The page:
By Jason Davis - WASHINGTON, DC (Jan 19, 2012) US Soccer Players -- Fox, the national broadcast network that counts iconic properties like The Simpsons and the National Football League among its assets, blazed a new trail by airing a live English Premier League soccer match on Sunday. Soccer getting the full televised sports treatment on a network that isn’t an opt-in premium purchase, but a basic part of most Americans’ television rotation, cannot be overstated as a step forward for soccer in the United States. The pre-game coverage was in-depth, well-produced, and included two knowledgeable American voices alongside a celebrity guest. From the broadest perspective, Fox did soccer in America a favor.
Soccer is now on broadcast TV outside of the once-every-four-years run of the World Cup. That’s something old-timers view with some amazement, considering the state of broadcast soccer just a short generation ago, but it’s a part of the natural progression.
Despite the relatively low rating, a 0.9 (in part thanks to the time of day, a few major market Fox affiliates demurring and the newness of the event for so many potential viewers) there’s no reason to think Fox will be scared off from increasing their commitment to the Premier League. Gird yourself or throw a party, whichever your inclination happens to be.
From an American soccer perspective, Fox’s decision to air Premier League games on their flagship network is both exciting and maddening. Remember: Fox is out of the Major League Soccer business for the time being, having lost out on a new contract with the League to NBC Sports.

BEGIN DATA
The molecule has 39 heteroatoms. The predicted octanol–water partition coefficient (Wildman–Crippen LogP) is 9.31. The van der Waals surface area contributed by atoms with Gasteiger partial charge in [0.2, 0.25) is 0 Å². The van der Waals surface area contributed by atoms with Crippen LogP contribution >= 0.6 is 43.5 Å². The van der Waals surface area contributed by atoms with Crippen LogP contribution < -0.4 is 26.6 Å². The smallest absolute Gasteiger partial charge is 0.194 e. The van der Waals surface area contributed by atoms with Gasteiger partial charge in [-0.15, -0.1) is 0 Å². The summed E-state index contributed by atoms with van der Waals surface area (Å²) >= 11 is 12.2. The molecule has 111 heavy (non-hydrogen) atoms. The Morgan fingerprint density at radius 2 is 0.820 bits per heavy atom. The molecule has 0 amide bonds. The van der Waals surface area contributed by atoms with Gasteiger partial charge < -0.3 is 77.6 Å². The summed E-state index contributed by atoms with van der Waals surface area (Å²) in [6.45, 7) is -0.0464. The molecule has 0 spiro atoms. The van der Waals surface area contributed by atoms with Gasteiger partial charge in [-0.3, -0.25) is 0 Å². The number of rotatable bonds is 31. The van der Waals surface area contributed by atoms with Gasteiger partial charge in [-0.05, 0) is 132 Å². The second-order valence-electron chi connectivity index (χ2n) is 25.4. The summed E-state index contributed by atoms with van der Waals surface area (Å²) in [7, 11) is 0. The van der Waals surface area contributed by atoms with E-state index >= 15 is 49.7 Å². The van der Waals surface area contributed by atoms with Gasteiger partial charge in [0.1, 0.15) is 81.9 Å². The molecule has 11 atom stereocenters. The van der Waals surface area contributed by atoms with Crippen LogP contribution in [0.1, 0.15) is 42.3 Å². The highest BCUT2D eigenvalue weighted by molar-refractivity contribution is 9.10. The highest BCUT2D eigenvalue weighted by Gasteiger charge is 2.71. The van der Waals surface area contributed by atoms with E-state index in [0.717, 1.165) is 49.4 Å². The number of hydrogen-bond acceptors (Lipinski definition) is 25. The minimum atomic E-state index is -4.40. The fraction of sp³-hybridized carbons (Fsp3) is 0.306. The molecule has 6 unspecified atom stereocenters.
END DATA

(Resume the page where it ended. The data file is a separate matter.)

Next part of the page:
What’s good on one hand - that MLS will get the full treatment from a network with the potential to widen its fan base, and took less money for that reason - is bad on the other. Fox also scored the World Cup rights for 2018 and 2022. So while MLS is gaining a new partner in NBC, it’s losing out on a relationship with the World Cup rights holder after 2014.
Pertinent questions hang in the air regards to how the lack of top-flight American soccer on any Fox network will affect MLS in the near future. That was true before Fox debuted a foreign league on (truly) national television, but is even more pressing now that they’ve chosen to give English soccer the star treatment.
Major League Soccer might not suffer in the end. Success for the English game on American television, if it’s coming on a network, doesn’t necessarily mean MLS can’t make its own mark elsewhere. America’s soccer-consuming public is already a divided entity, but new fans discovering the sport through Fox broadcasts aren’t necessarily going to avoid MLS as a rule.
The problem MLS faces turning soccer fans into MLS fans doesn’t really change, even if the pool of EPL fans expands. MLS will get its own shot on network TV thanks to the NBC deal, after all, and what they do with it or how successful they are has little to do with Fox beaming the Prem across the Atlantic on a Sunday morning.